My point is, generally speaking, the more work you put into something, the better it is, right? Therefore, logically, if less work is put into it, it's likely going to be inferior. That's not always the case, of course, but it's a general guideline.

Apologies for a lack of clarification.

I don't blame publishers for hating on the second hand game market, they only make a 1.5% ($1) of that $60 you pay.

http://www.forbes.com/2006/12/19/ps3-xbox360-costs-tech-cx_rr_game06_1219expensivegames_slide_10.html?thisSpeed=20000

L.B. Jeffries:
An industry that distributes a sixty dollar product whose entertainment value range can be anywhere from 5 hours to 500? And that time value purely depends on my personal opinion? Reality is the elephant in the freaking room here. If they remove my ability to recoup the potential loss for such an expensive investment, I'm going to explore other options.

If they want to beat the second hand market they've got to stop charging an arm & a leg for every game and come down like the DS and Wii titles. I see No More Heroes for 30 bucks in most places and the DS has tons of great games for 20 bucks.

I agree. I have found that buying used is a good way to get some great deals. A couple years ago during christmas, I was able to get 5 games for under 10$! I was able to get Kingdom Under Fire: The Crusaders for 12 dollars.

Khell_Sennet:
Sega is one of the oldest, and still one of the wisest companies in the game industry. They don't fight the wind, instead they run with it. Got into consoles when it was good, got out when things stopped being profitable for them. Always the pioneer of arcade machines and such games, and still in the console race through the realization that you can actually do better just with software sales than being the dipshit loosing cash on zero-margin system sales.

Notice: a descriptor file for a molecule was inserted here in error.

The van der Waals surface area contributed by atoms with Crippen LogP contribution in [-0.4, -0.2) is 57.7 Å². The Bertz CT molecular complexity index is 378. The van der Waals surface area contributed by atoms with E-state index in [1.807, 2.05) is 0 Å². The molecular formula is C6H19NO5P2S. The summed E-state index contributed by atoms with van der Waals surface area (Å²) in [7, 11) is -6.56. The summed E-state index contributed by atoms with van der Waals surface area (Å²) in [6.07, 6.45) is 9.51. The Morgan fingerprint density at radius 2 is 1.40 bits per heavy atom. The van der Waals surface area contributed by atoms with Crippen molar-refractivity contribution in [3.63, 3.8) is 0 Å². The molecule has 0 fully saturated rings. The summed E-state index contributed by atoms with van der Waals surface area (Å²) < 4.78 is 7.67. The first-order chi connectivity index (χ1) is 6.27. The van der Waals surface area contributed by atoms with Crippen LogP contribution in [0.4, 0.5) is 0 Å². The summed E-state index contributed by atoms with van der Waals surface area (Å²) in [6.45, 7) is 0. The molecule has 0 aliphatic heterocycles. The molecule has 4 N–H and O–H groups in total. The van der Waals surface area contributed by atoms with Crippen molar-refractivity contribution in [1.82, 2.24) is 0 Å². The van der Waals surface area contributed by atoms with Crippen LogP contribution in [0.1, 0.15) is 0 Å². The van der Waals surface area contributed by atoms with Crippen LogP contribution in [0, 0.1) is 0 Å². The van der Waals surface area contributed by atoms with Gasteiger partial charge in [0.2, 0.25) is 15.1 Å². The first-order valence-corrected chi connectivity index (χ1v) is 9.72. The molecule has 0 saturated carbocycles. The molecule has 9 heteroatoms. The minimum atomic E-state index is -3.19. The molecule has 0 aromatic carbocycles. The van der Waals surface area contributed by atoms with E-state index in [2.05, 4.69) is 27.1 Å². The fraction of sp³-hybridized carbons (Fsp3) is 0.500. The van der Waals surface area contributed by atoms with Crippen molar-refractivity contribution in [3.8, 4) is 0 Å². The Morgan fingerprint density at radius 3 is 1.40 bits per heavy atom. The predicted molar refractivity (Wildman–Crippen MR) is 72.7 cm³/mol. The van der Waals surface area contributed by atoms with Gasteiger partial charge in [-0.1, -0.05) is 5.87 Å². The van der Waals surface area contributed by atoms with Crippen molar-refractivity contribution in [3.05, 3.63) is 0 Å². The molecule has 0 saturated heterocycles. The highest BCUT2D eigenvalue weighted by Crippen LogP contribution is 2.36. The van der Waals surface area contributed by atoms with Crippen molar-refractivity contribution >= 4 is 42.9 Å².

If a couple other companies had the Sega outlook, maybe the games industry wouldn't be the pile of suck it is right now.

Well to be fair the reason things stopped being profitable for them was the fact that they completely screwed themselves over but the point is well-made that despite that, Sega still seems to know what they're doing

...except Sonic Team.

nice to see someone in the game industry with some brains

the whole used game market is just like used anything it will continue to be around no matter what and there's little that can be done to stop it legally, as you legally bought it and you can legally resell it

joystickjunki3:
Sonic Team, as of late, may be disappointing, but Sega as a whole is extremely awesome. And I'll stand by that.

I second that notion. It's nice to see someone approach this from the consumers perspective surprisingly.

cleverlymadeup:
you legally bought it and you can legally resell it

Shhh! Don't tell people that. It undermines their whole argument because truly, you DO have a legal right to resell any property you purchase.

WTF? How dare he talk plainly and rationally and sensibly?
Doesn't he realize his statements are going to appear on the intarnets?

They won't close the SHG (second hand game) market. Consumers and retailers thrive off it. Who would buy a $100 GH game with the guitar you already have, when you can get it SH without the Guitar for $50. Or when you can trade in games for other games. It's too big now to close, and if you bought property, you are allowed to resell it.